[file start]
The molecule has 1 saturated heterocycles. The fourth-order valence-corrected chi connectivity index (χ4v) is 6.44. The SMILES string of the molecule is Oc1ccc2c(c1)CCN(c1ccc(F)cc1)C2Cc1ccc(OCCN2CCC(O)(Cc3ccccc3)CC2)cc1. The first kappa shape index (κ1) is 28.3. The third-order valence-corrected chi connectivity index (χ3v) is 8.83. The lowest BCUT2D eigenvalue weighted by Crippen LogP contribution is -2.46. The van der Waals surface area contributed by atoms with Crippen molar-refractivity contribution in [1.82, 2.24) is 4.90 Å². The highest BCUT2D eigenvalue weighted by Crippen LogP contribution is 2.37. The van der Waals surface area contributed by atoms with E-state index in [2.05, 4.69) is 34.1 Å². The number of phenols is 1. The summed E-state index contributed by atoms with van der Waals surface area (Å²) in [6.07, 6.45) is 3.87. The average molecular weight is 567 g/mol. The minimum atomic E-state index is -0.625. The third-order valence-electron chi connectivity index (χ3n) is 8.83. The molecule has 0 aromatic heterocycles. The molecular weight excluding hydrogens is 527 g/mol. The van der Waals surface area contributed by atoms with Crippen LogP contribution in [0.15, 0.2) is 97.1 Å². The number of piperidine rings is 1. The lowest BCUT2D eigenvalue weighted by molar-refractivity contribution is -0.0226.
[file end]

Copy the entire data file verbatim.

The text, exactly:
The molecule has 1 saturated heterocycles. The fourth-order valence-corrected chi connectivity index (χ4v) is 6.44. The SMILES string of the molecule is Oc1ccc2c(c1)CCN(c1ccc(F)cc1)C2Cc1ccc(OCCN2CCC(O)(Cc3ccccc3)CC2)cc1. The first kappa shape index (κ1) is 28.3. The third-order valence-corrected chi connectivity index (χ3v) is 8.83. The lowest BCUT2D eigenvalue weighted by Crippen LogP contribution is -2.46. The van der Waals surface area contributed by atoms with Crippen molar-refractivity contribution in [1.82, 2.24) is 4.90 Å². The highest BCUT2D eigenvalue weighted by Crippen LogP contribution is 2.37. The van der Waals surface area contributed by atoms with E-state index in [2.05, 4.69) is 34.1 Å². The number of phenols is 1. The summed E-state index contributed by atoms with van der Waals surface area (Å²) in [6.07, 6.45) is 3.87. The average molecular weight is 567 g/mol. The minimum atomic E-state index is -0.625. The third-order valence-electron chi connectivity index (χ3n) is 8.83. The molecule has 0 aromatic heterocycles. The molecular weight excluding hydrogens is 527 g/mol. The van der Waals surface area contributed by atoms with Crippen LogP contribution in [0.15, 0.2) is 97.1 Å². The number of piperidine rings is 1. The lowest BCUT2D eigenvalue weighted by molar-refractivity contribution is -0.0226.